Ira Hayes: Immortal Flag Raiser at Iwo Jima



This week's AVS honors Ira Hayes.

Ira Hayes was a Pima Indian Marine and one of the last surviving members of the Iwo Jima flag raising in World War II.

Born in January 1923, Ira Hamilton Hayes hailed from a Pima Indian family on the Gila River Reservation near Sacaton, Ariz., as the eldest of six children. Hayes’ father was a WWI Veteran who supported his family through sustenance farming and cotton harvesting.

Following in his father’s footsteps, Hayes enlisted in the Marine Corps in 1942. After completing recruit training in San Diego, Calif., Hayes volunteered for Marine paratrooper training at Camp Gillespie near San Diego. On Nov. 30, Hayes graduated from the Parachute Training School and earned his silver wings—as well as a nickname: Chief Falling Cloud. Promoted to private first class, he joined Company B, 3rd Parachute Battalion, Divisional Special Troops, 3rd Marine Division at Camp Elliott, California.

In March 1943, Hayes sailed for New Caledonia, spending 11 months in the Pacific and serving in battles at Vella Lavella Island and Bougainville Island. He eventually returned to San Diego in February 1944. The parachute units disbanded around the same time, and Hayes transferred to the 5th Marine Division at Camp Pendleton, California.

Iwo Jima

Later that year, Hayes moved to Hawaii for further training. In January 1945, he left for Iwo Jima along with 70,000 other Marines. The U.S. pushed forward toward the Japanese mainland.

It was at Iwo Jima that Hayes’ name and image became immortalized forever. Of the 70,000 men sent to capture the rocky outpost in the Pacific, 23,000 died trying.

On Feb. 23, 1945, to signal the end of Japanese control, Hayes and five other sailors raised the U.S. flag atop Mount Suribuchi on the island of Iwo Jima. Hayes fought on the island until it was secure on March 26. Hayes’ division had many casualties. He was one of five Marines remaining from his platoon of 45 men, including their corpsmen.

Joe Rosenthal’s Raising of the Flag on Iwo Jima became a symbol of the American victory in World War II. The two surviving flag raisers, Hayes and Gagnon, became national heroes. After the war, Hayes made numerous public appearances and was lauded by the public for his service. Despite the accolades, Hayes never felt at ease in the spotlight and felt that he shouldn’t be placed above his fallen comrades.

In November 1954, the U.S. Marine Corps War Memorial was unveiled at a dedication ceremony in Washington, D.C. President Dwight Eisenhower praised the Pima Marine as “a national war hero.” Just 10 weeks later, Hayes died near his home in Sacaton, Ariz. He was 32.

Ira Hayes was laid to rest in Arlington National Cemetery, finally at peace and reunited with many of his fallen brothers.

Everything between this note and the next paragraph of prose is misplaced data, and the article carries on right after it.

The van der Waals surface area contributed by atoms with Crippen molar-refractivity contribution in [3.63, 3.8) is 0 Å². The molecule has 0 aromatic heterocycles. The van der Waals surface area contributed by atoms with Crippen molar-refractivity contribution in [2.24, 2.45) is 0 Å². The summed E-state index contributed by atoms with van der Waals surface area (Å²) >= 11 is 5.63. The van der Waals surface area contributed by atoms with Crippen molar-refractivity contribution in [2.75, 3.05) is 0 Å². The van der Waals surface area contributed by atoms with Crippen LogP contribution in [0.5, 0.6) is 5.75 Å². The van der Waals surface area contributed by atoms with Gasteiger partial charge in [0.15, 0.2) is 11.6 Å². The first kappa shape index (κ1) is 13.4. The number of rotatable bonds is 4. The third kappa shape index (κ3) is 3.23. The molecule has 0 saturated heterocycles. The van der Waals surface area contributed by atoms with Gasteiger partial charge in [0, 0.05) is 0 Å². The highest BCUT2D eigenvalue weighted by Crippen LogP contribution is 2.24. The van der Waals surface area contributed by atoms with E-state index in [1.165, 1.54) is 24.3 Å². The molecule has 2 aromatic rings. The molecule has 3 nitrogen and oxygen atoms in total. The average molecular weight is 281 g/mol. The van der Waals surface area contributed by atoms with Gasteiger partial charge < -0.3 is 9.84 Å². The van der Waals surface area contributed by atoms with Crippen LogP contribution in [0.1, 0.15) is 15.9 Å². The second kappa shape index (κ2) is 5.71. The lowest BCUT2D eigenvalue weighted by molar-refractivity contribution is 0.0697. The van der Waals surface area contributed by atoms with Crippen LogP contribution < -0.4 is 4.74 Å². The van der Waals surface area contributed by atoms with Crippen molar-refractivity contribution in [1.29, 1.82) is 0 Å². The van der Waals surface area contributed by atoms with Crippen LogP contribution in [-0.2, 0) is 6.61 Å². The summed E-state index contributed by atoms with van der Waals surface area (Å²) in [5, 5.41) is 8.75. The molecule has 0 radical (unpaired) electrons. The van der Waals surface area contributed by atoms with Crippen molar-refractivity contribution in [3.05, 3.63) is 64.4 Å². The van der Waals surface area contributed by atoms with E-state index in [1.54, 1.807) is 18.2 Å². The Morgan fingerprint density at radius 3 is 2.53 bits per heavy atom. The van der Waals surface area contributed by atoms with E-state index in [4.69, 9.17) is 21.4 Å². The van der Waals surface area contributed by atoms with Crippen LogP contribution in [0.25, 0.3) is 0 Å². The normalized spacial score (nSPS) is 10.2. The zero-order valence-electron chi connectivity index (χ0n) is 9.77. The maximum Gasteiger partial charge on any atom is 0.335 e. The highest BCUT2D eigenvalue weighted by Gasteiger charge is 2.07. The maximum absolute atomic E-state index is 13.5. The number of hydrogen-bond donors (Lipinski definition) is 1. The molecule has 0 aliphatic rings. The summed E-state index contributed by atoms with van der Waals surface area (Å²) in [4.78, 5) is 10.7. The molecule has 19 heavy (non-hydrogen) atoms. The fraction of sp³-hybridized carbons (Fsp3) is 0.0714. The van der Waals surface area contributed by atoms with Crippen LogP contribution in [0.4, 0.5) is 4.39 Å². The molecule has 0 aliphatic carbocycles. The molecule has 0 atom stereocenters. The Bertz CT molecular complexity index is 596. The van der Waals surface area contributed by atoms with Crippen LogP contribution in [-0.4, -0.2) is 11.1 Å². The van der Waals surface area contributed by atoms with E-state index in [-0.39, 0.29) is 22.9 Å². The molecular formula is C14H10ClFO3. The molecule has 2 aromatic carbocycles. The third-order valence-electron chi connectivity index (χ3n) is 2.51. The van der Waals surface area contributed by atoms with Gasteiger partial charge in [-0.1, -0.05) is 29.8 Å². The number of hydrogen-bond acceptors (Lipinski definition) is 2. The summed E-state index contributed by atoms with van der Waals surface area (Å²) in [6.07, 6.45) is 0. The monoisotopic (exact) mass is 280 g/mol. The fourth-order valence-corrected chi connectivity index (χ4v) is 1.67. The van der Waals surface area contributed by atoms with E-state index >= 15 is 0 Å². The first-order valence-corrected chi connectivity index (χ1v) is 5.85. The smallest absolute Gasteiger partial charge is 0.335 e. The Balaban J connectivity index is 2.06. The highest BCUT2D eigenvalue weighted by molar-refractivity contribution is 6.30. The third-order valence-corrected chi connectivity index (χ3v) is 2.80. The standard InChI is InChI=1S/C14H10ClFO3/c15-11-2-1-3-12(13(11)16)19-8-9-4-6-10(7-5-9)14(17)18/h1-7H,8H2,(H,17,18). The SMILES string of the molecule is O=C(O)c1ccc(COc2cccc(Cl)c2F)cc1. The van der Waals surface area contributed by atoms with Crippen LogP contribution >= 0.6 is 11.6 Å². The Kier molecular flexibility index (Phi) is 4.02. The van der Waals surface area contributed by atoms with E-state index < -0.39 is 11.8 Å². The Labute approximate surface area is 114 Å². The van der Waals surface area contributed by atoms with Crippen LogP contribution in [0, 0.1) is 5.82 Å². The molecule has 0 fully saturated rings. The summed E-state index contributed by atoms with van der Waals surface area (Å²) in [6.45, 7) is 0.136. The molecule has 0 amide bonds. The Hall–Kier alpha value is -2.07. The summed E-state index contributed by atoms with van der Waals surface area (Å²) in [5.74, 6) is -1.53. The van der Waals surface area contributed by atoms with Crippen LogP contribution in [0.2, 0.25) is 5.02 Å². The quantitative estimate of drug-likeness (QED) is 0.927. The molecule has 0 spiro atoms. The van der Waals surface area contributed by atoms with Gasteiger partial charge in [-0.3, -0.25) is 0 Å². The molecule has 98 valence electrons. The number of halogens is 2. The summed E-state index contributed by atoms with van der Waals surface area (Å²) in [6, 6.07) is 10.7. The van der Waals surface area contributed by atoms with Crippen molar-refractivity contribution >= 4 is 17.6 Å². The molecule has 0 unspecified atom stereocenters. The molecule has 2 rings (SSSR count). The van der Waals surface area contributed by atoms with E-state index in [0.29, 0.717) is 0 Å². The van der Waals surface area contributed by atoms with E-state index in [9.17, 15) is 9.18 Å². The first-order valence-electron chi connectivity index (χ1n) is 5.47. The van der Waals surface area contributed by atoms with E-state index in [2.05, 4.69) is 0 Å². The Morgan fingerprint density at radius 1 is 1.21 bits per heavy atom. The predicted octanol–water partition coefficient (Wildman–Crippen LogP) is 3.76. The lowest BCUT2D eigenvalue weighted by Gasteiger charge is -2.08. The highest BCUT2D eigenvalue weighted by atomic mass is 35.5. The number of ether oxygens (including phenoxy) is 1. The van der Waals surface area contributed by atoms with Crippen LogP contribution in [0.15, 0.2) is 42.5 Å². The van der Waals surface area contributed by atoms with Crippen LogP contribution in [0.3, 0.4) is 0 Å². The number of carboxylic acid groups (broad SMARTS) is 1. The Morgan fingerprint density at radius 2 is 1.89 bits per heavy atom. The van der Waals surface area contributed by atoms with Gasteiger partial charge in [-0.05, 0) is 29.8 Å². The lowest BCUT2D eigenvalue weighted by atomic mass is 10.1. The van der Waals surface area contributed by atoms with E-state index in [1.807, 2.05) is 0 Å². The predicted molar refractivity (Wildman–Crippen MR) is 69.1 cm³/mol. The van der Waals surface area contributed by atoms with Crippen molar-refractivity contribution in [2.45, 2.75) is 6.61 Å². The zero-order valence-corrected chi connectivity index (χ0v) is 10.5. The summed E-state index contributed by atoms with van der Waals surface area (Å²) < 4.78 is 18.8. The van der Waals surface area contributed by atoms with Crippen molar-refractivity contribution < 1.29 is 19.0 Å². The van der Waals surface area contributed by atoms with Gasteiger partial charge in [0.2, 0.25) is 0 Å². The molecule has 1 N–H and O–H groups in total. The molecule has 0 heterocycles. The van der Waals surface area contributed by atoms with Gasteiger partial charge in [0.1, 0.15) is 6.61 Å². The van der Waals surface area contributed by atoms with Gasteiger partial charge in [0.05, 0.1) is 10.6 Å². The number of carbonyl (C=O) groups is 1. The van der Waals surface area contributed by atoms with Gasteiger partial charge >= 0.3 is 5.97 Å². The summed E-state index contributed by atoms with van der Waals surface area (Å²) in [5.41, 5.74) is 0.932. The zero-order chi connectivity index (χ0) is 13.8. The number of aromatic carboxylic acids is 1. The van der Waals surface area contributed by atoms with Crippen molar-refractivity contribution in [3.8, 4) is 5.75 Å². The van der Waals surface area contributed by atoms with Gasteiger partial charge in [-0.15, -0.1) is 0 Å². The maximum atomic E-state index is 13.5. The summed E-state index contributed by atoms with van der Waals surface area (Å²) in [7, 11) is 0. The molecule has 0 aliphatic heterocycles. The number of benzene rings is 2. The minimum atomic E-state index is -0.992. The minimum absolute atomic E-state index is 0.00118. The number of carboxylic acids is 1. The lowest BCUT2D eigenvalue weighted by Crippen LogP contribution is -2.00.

We honor your service, Ira Hayes.


Editor: Michelle Cannon

Fact Checker: Shweta Rao

Graphics: Jessica Hunsinger

Author

Albinko Hasic

Albinko Hasic is an attorney, digital analyst, and history graduate student. He is originally from Connecticut.

Comments

  1. John R Connell    

    True Hero….R.I.P. Sir……..my Respect.

  2. John R Connell    

    Respect……Hero…..R.I.P…..Sir.

  3. Chris Garcia    

    A true American Hero. He was pushed too far. The reservation was not fit for people to live. So, he turned to drink.

  4. Akicita Mani    

    “The Ballad of Ira Hayes” as performed by Johnny Cash

    CHORUS:
    Call him drunken Ira Hayes
    He won’t answer anymore
    Not the whiskey drinkin’ Indian
    Nor the Marine that went to war
    Gather round me people there’s a story I would tell
    About a brave young Indian you should remember well
    From the land of the Pima Indian
    A proud and noble band
    Who farmed the Phoenix valley in Arizona land
    Down the ditches for a thousand years
    The water grew Ira’s peoples’ crops
    ‘Till the white man stole the water rights
    And the sparklin’ water stopped
    Now Ira’s folks were hungry
    And their land grew crops of weeds
    When war came, Ira volunteered
    And forgot the white man’s greed
    CHORUS:
    Call him drunken Ira Hayes
    He won’t answer anymore
    Not the whiskey drinkin’ Indian
    Nor the Marine that went to war

    There they battled up Iwo Jima’s hill,
    Two hundred and fifty men
    But only twenty-seven lived to walk back down again
    And when the fight was over
    And when Old Glory raised
    Among the men who held it high
    Was the Indian, Ira Hayes
    CHORUS:
    Call him drunken Ira Hayes
    He won’t answer anymore
    Not the whiskey drinkin’ Indian
    Nor the Marine that went to war
    Ira Hayes returned a hero
    Celebrated through the land
    He was wined and speeched and honored; Everybody shook his hand
    But he was just a Pima Indian
    No water, no home, no chance
    At home nobody cared what Ira’d done
    And when did the Indians dance
    CHORUS:
    Call him drunken Ira Hayes
    He won’t answer anymore
    Not the whiskey drinkin’ Indian
    Nor the Marine that went to war
    Then Ira started drinkin’ hard;
    Jail was often his home
    They’d let him raise the flag and lower it
    like you’d throw a dog a bone!
    He died drunk early one mornin’
    Alone in the land he fought to save
    Two inches of water in a lonely ditch
    Was a grave for Ira Hayes
    CHORUS:
    Call him drunken Ira Hayes
    He won’t answer anymore
    Not the whiskey drinkin’ Indian
    Nor the Marine that went to war
    Yeah, call him drunken Ira Hayes
    But his land is just as dry
    And his ghost is lyin’ thirsty
    In the ditch where Ira died

  5. Frank Church    

    Thank You for your devoted service to the Corps…….Semper Fi Marine may you rest in paradise..

Comments are closed.